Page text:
New police facilities and union contract are central to Port’s police commissioner election

Jessica Parks
Police commissioner Angela Lawlor Mullins faces off against challenger Stephen Scott for a seat on the Port Washington police district's Board of Commissioners (Photos courtesy of Angela Lawlor Mullins and Stephen Scott)

On Tuesday, Dec. 11, Port Washington residents will go to the polls to vote for the incumbent police commissioner or for a new face to take her place.

Angela Lawlor Mullins, the chairman of the Board of Commissioners of the Port Washington Police District, has been serving on the three-member board since 2010. Stephen Scott, a resident of Port Washington, is her challenger for a three-year term.

Before her time as a commissioner, Mullins worked for the New York Police Department in various capacities. She worked undercover in the intelligence unit and the Manhattan robbery squad, and in the Manhattan district attorney’s office, among other positions.

Mullins says her background makes her more attuned to the goings-on of the Police Department. She said she believes this can be helpful to assist with the needed adaptation of the district’s police force to handle newer issues like school shootings.

Scott works as a peace officer for the Pilgrim Psychiatric Center and as an instructor of general topics and defense tactics for the state Division of Criminal Justice Services. In the past, he has handled business negotiations for numerous construction projects.

He likened the police commissioner’s position to that of a mayor rather than a police officer. A commissioner should know the rules, regulations and police procedures, but the main duties should be on the business side of department operations such as negotiating contracts, calculating the budget and making sure that officers have the equipment they need to do their duties effectively, Scott said.

The Port Washington Police Department has been looking to expand or find a new home for a number of years. Mullins said she expects the project to move forward this year because the board has decided to expand the current building instead of seeking a new location.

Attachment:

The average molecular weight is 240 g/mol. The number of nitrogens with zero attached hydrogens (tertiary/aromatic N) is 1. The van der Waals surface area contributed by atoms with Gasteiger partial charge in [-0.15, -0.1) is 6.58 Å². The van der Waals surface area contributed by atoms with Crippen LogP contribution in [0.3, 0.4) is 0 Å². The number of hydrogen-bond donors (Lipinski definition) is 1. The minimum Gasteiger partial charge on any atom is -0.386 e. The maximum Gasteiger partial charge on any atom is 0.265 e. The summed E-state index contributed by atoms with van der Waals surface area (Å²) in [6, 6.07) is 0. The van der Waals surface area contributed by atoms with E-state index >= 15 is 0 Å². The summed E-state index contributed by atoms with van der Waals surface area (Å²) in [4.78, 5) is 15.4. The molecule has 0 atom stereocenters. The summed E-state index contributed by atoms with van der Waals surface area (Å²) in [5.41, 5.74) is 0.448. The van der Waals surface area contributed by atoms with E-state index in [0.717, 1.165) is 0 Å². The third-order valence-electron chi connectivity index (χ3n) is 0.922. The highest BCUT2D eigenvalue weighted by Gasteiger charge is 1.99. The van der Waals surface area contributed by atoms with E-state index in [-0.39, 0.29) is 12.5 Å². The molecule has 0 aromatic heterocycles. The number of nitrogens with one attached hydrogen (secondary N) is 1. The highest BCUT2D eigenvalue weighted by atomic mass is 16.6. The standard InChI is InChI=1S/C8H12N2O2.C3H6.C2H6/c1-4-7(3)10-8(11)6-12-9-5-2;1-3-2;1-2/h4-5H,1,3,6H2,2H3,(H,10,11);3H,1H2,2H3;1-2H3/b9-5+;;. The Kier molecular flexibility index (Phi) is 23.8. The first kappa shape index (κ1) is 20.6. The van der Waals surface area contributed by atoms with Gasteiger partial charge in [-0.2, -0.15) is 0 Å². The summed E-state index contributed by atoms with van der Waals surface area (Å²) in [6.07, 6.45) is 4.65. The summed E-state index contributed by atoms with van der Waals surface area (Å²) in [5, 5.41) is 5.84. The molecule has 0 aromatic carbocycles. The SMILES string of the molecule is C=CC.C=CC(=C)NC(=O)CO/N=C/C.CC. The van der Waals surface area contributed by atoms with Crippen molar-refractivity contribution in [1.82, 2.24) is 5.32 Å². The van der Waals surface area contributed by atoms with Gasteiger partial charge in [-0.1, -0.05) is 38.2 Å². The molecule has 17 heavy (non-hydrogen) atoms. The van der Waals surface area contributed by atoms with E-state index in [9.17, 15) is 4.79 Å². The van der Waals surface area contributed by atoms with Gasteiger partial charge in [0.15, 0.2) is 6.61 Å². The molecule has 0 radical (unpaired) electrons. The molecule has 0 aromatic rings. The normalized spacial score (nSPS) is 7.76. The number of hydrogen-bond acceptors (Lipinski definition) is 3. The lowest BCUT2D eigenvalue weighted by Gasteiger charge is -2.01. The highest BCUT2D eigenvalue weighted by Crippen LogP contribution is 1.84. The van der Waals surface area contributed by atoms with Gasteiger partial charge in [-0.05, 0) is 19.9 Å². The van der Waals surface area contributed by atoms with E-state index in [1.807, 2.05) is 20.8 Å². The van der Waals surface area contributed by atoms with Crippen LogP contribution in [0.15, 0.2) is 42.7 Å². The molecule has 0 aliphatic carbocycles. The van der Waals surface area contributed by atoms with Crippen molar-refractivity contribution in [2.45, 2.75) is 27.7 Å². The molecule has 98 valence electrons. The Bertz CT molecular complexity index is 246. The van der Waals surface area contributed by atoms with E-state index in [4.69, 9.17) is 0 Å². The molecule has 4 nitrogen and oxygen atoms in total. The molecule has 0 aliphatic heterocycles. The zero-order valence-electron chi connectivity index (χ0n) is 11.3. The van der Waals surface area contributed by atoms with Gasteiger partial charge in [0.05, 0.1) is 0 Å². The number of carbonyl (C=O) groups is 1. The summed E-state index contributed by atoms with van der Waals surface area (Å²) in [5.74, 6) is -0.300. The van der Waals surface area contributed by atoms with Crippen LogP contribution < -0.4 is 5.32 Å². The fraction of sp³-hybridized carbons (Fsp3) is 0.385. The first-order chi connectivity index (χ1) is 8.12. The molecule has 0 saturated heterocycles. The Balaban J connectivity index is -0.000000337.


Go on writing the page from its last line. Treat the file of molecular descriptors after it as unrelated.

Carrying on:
Mullins said that she voted against previously suggested locations due to their low accessibility and visibility to the public and was a major proponent for staying in the present building. 

Scott said that “for the last nine years, the project has still been in the conceptual stage.” Instead of attending police conferences in Florida, the board should have made a phone call to the Nassau County Police Department, which recently redesigned two police precincts, he said.

“They would be more than happy to show them their state-of-the-art facilities,” he said.

Regarding the negotiation of a new union contract with the PBA, which has not been renewed since it expired last December, Mullins cited her achievement in having settled three contracts during her tenure.

She emphasized that these contracts incorporated a minimal number of arbitration clauses and were executed without the need for arbitrators, who were relied on by past boards and can be costly.

Mullins fought for a seat at the table during these negotiations and at the beginning was met with opposition from her fellow board members. She believed it was important to be involved with the financial aspects of the Police Department “to see how the taxpayer money is spent.”

The board will meet with the union for further negotiations on Thursday.

Scott stressed the need to lengthen the contracts made with the PBA from their current term of two years to five years. He said that the extension would be beneficial to both parties because present negotiations have taken about a year and a half, so once the deal is forged it is about time to begin bargaining again.

Looking to the future, Mullins discussed the idea of obtaining a police dog for the department to aid in the influx of commuters and the growing population in the area.

“They are one of the best tools for police departments, large and small,” she said.

Scott spoke of using current infrastructure more efficiently, namely, a half-million dollar federally mandated radio system that does not have the antennas installed to allow it to work properly.  

“It’s a huge waste in my opinion,” he said.

Voting will take place at the Polish American Hall from noon to 9 p.m.

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Jessica Parks

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